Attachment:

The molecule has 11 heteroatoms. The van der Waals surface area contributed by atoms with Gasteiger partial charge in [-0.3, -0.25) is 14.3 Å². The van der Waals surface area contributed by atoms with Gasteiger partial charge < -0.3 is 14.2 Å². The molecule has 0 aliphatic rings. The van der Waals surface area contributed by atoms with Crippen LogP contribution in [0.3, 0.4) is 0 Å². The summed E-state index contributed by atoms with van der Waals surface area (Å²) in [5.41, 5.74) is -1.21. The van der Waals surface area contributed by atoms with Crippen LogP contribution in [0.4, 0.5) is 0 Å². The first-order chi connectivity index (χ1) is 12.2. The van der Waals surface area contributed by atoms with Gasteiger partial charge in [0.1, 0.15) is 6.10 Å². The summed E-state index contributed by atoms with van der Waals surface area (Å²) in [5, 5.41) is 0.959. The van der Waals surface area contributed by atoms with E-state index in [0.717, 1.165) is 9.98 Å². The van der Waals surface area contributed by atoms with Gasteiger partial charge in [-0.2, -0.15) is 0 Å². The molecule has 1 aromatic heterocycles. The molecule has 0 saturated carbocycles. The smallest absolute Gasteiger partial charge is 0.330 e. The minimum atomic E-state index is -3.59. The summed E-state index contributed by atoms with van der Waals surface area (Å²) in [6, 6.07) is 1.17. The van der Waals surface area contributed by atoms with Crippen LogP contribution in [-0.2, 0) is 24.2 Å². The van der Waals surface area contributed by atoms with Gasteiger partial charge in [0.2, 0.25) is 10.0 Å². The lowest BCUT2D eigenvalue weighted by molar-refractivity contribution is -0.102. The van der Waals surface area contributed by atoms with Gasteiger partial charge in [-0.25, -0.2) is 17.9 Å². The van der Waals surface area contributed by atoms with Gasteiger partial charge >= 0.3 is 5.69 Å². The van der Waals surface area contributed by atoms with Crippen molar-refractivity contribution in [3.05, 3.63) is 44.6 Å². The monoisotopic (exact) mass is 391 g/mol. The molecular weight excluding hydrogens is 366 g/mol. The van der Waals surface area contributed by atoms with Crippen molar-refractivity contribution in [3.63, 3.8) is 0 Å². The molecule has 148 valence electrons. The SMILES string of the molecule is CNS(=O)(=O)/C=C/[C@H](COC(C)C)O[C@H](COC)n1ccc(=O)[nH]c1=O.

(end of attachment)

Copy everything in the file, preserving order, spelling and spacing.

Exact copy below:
The molecule has 11 heteroatoms. The van der Waals surface area contributed by atoms with Gasteiger partial charge in [-0.3, -0.25) is 14.3 Å². The van der Waals surface area contributed by atoms with Gasteiger partial charge < -0.3 is 14.2 Å². The molecule has 0 aliphatic rings. The van der Waals surface area contributed by atoms with Crippen LogP contribution in [0.3, 0.4) is 0 Å². The summed E-state index contributed by atoms with van der Waals surface area (Å²) in [5.41, 5.74) is -1.21. The van der Waals surface area contributed by atoms with Crippen LogP contribution in [0.4, 0.5) is 0 Å². The first-order chi connectivity index (χ1) is 12.2. The van der Waals surface area contributed by atoms with Gasteiger partial charge in [0.1, 0.15) is 6.10 Å². The summed E-state index contributed by atoms with van der Waals surface area (Å²) in [5, 5.41) is 0.959. The van der Waals surface area contributed by atoms with E-state index in [0.717, 1.165) is 9.98 Å². The van der Waals surface area contributed by atoms with Gasteiger partial charge in [-0.2, -0.15) is 0 Å². The molecule has 1 aromatic heterocycles. The molecule has 0 saturated carbocycles. The smallest absolute Gasteiger partial charge is 0.330 e. The minimum atomic E-state index is -3.59. The summed E-state index contributed by atoms with van der Waals surface area (Å²) in [6, 6.07) is 1.17. The van der Waals surface area contributed by atoms with Crippen LogP contribution in [-0.2, 0) is 24.2 Å². The van der Waals surface area contributed by atoms with Gasteiger partial charge in [0.2, 0.25) is 10.0 Å². The lowest BCUT2D eigenvalue weighted by molar-refractivity contribution is -0.102. The van der Waals surface area contributed by atoms with Gasteiger partial charge in [-0.25, -0.2) is 17.9 Å². The van der Waals surface area contributed by atoms with Gasteiger partial charge >= 0.3 is 5.69 Å². The van der Waals surface area contributed by atoms with Crippen molar-refractivity contribution in [3.05, 3.63) is 44.6 Å². The monoisotopic (exact) mass is 391 g/mol. The molecular weight excluding hydrogens is 366 g/mol. The van der Waals surface area contributed by atoms with Crippen molar-refractivity contribution in [3.63, 3.8) is 0 Å². The molecule has 148 valence electrons. The SMILES string of the molecule is CNS(=O)(=O)/C=C/[C@H](COC(C)C)O[C@H](COC)n1ccc(=O)[nH]c1=O.